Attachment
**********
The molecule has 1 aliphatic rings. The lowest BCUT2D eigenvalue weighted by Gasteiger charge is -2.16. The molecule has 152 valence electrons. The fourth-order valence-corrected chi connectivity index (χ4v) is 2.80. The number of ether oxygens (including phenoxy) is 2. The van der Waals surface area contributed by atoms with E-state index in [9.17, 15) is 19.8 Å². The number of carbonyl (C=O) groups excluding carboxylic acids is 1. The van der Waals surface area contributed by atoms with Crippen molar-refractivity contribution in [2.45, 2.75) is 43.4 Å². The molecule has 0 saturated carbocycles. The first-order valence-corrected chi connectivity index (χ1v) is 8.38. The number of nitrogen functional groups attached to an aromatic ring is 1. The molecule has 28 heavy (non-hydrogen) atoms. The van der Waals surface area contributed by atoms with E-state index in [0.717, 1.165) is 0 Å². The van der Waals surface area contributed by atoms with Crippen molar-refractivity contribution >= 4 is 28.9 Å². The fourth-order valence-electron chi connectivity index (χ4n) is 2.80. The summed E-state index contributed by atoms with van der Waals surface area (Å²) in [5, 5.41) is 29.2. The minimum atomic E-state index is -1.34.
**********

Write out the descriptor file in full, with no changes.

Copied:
The molecule has 1 aliphatic rings. The lowest BCUT2D eigenvalue weighted by Gasteiger charge is -2.16. The molecule has 152 valence electrons. The fourth-order valence-corrected chi connectivity index (χ4v) is 2.80. The number of ether oxygens (including phenoxy) is 2. The van der Waals surface area contributed by atoms with E-state index in [9.17, 15) is 19.8 Å². The number of carbonyl (C=O) groups excluding carboxylic acids is 1. The van der Waals surface area contributed by atoms with Crippen molar-refractivity contribution in [2.45, 2.75) is 43.4 Å². The molecule has 0 saturated carbocycles. The first-order valence-corrected chi connectivity index (χ1v) is 8.38. The number of nitrogen functional groups attached to an aromatic ring is 1. The molecule has 28 heavy (non-hydrogen) atoms. The van der Waals surface area contributed by atoms with E-state index in [0.717, 1.165) is 0 Å². The van der Waals surface area contributed by atoms with Crippen molar-refractivity contribution >= 4 is 28.9 Å². The fourth-order valence-electron chi connectivity index (χ4n) is 2.80. The summed E-state index contributed by atoms with van der Waals surface area (Å²) in [5, 5.41) is 29.2. The minimum atomic E-state index is -1.34.